The retail giant can ill afford bad press these days. Meanwhile, Edelman had made much of its rivals' ethical slights and of its dominance in navigating the new-media market. One improperly disclosed blog later, funded by Wal-Mart's own Astroturf organization, and both companies look bad.
6 Celebs behaving badly
This year was truly awash in celebrity bad judgment and subsequent mea culpas, including, but not limited to, Mel Gibson, Lindsay Lohan, Michael Richards, Britney Spears, Paris Hilton, and Nicole Richie. Vastly inflated self-importance mixed with alcohol, drugs, or diminishing star power are, in some combination, generally to blame.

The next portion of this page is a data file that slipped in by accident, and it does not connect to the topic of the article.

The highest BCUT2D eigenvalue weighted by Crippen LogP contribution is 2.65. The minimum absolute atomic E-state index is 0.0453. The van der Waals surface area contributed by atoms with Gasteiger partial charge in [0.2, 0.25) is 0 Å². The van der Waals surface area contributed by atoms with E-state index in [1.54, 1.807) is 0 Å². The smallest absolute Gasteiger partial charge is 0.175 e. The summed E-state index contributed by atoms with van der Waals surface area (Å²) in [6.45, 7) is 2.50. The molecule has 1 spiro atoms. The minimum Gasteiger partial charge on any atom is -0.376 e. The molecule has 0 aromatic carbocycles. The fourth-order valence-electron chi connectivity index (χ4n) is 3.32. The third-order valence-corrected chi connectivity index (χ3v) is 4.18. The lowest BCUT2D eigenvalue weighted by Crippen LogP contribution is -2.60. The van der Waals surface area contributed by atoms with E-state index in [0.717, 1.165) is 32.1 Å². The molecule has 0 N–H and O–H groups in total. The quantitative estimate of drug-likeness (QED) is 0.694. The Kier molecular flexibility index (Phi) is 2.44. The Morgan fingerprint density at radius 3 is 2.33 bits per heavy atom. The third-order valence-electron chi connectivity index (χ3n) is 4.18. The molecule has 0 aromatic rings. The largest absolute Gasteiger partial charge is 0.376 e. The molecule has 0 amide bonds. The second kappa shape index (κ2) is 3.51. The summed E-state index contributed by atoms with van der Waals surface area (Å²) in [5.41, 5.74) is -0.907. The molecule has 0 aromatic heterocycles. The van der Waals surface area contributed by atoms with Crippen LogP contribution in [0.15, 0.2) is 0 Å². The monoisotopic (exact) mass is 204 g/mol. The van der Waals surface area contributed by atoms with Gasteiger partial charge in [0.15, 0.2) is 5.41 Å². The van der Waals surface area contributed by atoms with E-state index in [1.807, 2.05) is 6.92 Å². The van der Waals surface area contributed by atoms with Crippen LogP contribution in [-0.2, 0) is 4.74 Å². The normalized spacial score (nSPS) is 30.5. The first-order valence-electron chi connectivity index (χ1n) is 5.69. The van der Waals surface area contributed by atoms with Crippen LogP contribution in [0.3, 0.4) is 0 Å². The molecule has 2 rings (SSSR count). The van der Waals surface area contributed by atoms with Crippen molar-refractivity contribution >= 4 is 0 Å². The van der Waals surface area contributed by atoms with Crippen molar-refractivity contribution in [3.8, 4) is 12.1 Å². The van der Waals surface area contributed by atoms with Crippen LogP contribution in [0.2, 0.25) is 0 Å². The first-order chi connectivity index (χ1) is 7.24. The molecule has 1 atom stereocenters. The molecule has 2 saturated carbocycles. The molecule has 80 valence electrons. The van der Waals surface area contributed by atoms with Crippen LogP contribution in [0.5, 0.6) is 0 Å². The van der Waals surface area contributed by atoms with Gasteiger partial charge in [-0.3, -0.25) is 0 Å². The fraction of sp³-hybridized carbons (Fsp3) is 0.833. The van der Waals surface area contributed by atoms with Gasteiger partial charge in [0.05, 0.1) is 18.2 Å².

7 Fox throws out the OJ
Fox has never been the highbrow choice. But its bad-taste barometer was way off here as one of its companies agreed to publish Simpson's book, If I Did It (under ReganBooks) and air a TV interview about its content. But Rupert Murdoch's rare public mea culpa made it all worthwhile.
8 Cristal thinks it's too good for us
Jay-Z touted Cristal Champagne, but the MD of Champagne Louis Roederer told The Economist he'd prefer that rappers drink something else. A half-hearted boycott effort may not have taken flight, but the company displayed no class in judging the color of money coming its way.
9 Comcast sleeps on the job
Consumer empowerment was taken to a new level when a Comcast customer videotaped a repairman who fell asleep on his couch, while waiting for his own service support to call him. The video went round the world faster than you can say, "Please hold, someone will be with you shortly."